"In a healthcare situation, where you are diagnosed with a food allergy or intolerance, you will always be taught how to cope with that but with a lot of the alternative testing, you get tested and told to avoid 12 foods and off you go, goodbye," says Ruth Charles.
"That's very limiting for an individual apart from the fact that it's not always necessary. Telling someone to restrict or cut out food is a very life-limiting condition because you're left with very little food to eat, it costs a lot more to do it and it's really not what most healthcare services would be about. Most healthcare would be about putting as much food back into somebody's diet as safely as possible.
"I'm not against alternative testing but whenever you go for a test for anything you need to be asking the person doing the test: 'What is it going to tell me?'; 'What does this test actually do?'; 'How do you know it does that?' and 'If you're telling me I'm allergic to 12 foods, how am I going to find out when I'm not going to be allergic to them?'"
Dieting has always been a lucrative industry and going 'free from' has now gone beyond fad, translating into big business, especially when it comes to gluten-free. Market research company Mintel says that the US gluten-free market was worth $10.5bn last year although Euromonitor puts it at a more conservative estimate of $486.5m. In the UK the Food Standards Agency says the gluten-free market is worth £238 million and in Ireland we're also following suit. Earlier this month, and in response to the growing demand for gluten-free products, Glanbia opened an oats-only mill in Portlaoise, the first of its kind in Ireland, which will process oats for certified gluten-free products. In October, Ballynogluten, Ireland's first gluten-free pop-up market, took place in Cork, while dairy-free ice cream brand Nobó scooped up the Start-Up of the Year Award at the Lovin' Dublin food and restaurant awards last week.
The wider availability of these kinds of foods is great news for anyone who is food intolerant. Aged eight, Cian McCarthy, now a 16-year-old student, was suffering from bloating, sinus, nausea and lethargy. Through checking ingredients of the foods he was eating and referencing his food journal in which he recorded each meal and snack, his parents were able to identify the culprits as being wheat and dairy within four weeks.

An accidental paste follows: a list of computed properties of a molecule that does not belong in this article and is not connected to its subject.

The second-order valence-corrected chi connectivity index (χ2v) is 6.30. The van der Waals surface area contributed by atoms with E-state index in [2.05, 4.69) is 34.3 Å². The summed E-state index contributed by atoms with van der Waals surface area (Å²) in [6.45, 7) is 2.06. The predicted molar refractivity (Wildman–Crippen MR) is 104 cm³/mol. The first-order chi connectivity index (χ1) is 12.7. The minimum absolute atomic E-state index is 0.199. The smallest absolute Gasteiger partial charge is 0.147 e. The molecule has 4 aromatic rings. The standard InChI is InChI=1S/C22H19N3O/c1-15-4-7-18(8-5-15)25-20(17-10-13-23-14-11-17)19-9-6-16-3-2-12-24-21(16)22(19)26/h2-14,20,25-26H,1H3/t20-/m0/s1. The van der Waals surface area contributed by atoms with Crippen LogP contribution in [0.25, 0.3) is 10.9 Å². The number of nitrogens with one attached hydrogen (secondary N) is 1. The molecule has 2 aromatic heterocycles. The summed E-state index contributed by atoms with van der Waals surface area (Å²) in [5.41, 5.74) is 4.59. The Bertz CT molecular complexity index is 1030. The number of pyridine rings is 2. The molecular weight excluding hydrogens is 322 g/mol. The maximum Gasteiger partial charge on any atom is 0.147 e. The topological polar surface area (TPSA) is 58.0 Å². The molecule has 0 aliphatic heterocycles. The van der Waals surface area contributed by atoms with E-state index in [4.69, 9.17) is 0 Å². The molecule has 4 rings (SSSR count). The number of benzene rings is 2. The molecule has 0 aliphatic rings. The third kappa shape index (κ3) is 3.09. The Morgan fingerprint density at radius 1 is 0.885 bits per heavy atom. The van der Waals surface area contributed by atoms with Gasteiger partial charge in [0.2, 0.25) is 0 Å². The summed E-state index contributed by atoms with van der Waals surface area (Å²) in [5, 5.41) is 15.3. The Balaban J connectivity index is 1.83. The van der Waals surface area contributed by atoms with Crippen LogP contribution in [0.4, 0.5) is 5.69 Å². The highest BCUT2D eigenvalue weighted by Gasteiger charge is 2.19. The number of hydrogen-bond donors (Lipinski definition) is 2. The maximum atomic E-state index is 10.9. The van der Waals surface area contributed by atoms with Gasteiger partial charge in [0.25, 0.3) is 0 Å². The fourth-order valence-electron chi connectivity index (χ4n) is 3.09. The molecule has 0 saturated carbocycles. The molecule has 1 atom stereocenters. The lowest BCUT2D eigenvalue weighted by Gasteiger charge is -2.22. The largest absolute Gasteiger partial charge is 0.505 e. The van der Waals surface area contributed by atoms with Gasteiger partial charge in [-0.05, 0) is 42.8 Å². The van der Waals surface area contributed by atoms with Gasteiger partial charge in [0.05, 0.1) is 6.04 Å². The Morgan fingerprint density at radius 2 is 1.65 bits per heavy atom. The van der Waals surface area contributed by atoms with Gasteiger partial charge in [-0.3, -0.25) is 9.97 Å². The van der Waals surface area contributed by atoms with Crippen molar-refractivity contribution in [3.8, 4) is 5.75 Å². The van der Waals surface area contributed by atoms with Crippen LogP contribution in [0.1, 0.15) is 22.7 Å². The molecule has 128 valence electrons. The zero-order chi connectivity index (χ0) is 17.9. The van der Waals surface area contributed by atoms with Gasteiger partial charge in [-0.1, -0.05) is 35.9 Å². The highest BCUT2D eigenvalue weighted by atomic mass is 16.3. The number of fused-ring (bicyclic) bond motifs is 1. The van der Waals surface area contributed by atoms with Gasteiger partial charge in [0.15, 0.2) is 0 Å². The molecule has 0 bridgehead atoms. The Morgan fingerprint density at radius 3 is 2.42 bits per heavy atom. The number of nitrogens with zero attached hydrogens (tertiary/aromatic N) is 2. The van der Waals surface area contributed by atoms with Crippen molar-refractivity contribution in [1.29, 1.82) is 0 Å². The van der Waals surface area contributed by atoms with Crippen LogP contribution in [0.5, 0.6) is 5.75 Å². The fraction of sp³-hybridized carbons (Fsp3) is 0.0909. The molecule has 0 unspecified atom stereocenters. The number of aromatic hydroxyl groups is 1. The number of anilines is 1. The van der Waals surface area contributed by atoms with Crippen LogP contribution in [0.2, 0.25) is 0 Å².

His health markedly improved when he eliminated both from his diet and now when he accidentally consumes any wheat or dairy the effects are immediate. "My skin goes bad, I feel sick, I get cloudy in my head and my sinuses go mad. I just feel upset," he says. He maintains that his food intolerances have made him make healthier food choices overall and to experiment with other less wheat-based cuisines, such as Chinese and Mexican, which are more rice orientated. While it is a restrictive way of eating, he finds the range of dairy and wheat-free options in supermarket and health food stores to be good.
But making the distinction between those who are choosing to avoid food out of choice, as opposed to having to avoid them, can cause some confusion, particularly when eating out.
An example is if someone who is choosing to avoid gluten and does so for the majority of a meal but then has cake because there isn't a gluten-free dessert-choice. "When a coeliac then goes into a restaurant, they're asked 'How serious a coeliac are you?' but with coeliac disease you're either coeliac or you're not," says Emma Clarke Conway of the Coeliac Society of Ireland.
"There might be different degrees of sensitivity in how someone reacts to gluten but you can still be damaging the line of your intestine when you consume any gluten at all. That's the fundamental difference for people to really think about. Certainly there are people who go on a gluten-free diet because they have found that genuinely it makes them feel better and there is much research to be undertaken to discover why that is.
"And there are definitely people who are doing it because they've heard that you lose weight which, trust me, you don't."
While the directives for someone who is acutely affected by food allergies and intolerances are clear-cut, it would seem that there are still many shades of grey for people who aren't.
If someone feels that their health has improved because they have decided to give up bread or cheese, do they need to be concerned about future health problems? We really don't know as of yet but in the meantime there is always the standard but not very sexy advice of eating a healthy, balanced and varied diet.